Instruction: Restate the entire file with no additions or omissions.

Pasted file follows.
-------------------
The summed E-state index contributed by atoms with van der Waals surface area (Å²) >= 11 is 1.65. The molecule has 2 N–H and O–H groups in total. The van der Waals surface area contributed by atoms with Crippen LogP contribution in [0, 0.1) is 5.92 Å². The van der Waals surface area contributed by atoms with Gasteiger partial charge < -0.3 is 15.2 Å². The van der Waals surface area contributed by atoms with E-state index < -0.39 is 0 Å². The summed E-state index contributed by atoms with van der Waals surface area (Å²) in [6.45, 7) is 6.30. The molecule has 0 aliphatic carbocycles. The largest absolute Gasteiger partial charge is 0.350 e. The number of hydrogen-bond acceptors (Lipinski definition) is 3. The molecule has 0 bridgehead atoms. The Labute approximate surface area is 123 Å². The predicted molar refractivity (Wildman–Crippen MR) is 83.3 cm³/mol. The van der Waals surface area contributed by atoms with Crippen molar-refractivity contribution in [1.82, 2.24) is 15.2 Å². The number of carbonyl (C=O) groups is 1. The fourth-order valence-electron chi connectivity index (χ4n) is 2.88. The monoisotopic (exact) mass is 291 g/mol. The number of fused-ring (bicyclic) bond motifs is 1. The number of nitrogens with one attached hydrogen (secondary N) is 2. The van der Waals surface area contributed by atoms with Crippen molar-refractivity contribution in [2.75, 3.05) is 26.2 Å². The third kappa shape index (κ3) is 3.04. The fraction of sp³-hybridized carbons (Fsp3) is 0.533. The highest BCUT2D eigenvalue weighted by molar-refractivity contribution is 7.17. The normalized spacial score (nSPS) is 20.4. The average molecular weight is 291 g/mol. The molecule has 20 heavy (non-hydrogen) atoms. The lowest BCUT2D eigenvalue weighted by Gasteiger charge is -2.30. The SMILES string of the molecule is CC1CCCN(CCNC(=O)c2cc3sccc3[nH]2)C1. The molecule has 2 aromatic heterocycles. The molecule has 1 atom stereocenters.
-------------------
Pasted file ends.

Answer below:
The summed E-state index contributed by atoms with van der Waals surface area (Å²) >= 11 is 1.65. The molecule has 2 N–H and O–H groups in total. The van der Waals surface area contributed by atoms with Crippen LogP contribution in [0, 0.1) is 5.92 Å². The van der Waals surface area contributed by atoms with Gasteiger partial charge < -0.3 is 15.2 Å². The van der Waals surface area contributed by atoms with E-state index < -0.39 is 0 Å². The summed E-state index contributed by atoms with van der Waals surface area (Å²) in [6.45, 7) is 6.30. The molecule has 0 aliphatic carbocycles. The largest absolute Gasteiger partial charge is 0.350 e. The number of hydrogen-bond acceptors (Lipinski definition) is 3. The molecule has 0 bridgehead atoms. The Labute approximate surface area is 123 Å². The predicted molar refractivity (Wildman–Crippen MR) is 83.3 cm³/mol. The van der Waals surface area contributed by atoms with Crippen molar-refractivity contribution in [1.82, 2.24) is 15.2 Å². The number of carbonyl (C=O) groups is 1. The fourth-order valence-electron chi connectivity index (χ4n) is 2.88. The monoisotopic (exact) mass is 291 g/mol. The number of fused-ring (bicyclic) bond motifs is 1. The number of nitrogens with one attached hydrogen (secondary N) is 2. The van der Waals surface area contributed by atoms with Crippen molar-refractivity contribution in [2.75, 3.05) is 26.2 Å². The third kappa shape index (κ3) is 3.04. The fraction of sp³-hybridized carbons (Fsp3) is 0.533. The highest BCUT2D eigenvalue weighted by molar-refractivity contribution is 7.17. The normalized spacial score (nSPS) is 20.4. The average molecular weight is 291 g/mol. The molecule has 20 heavy (non-hydrogen) atoms. The lowest BCUT2D eigenvalue weighted by Gasteiger charge is -2.30. The SMILES string of the molecule is CC1CCCN(CCNC(=O)c2cc3sccc3[nH]2)C1. The molecule has 2 aromatic heterocycles. The molecule has 1 atom stereocenters.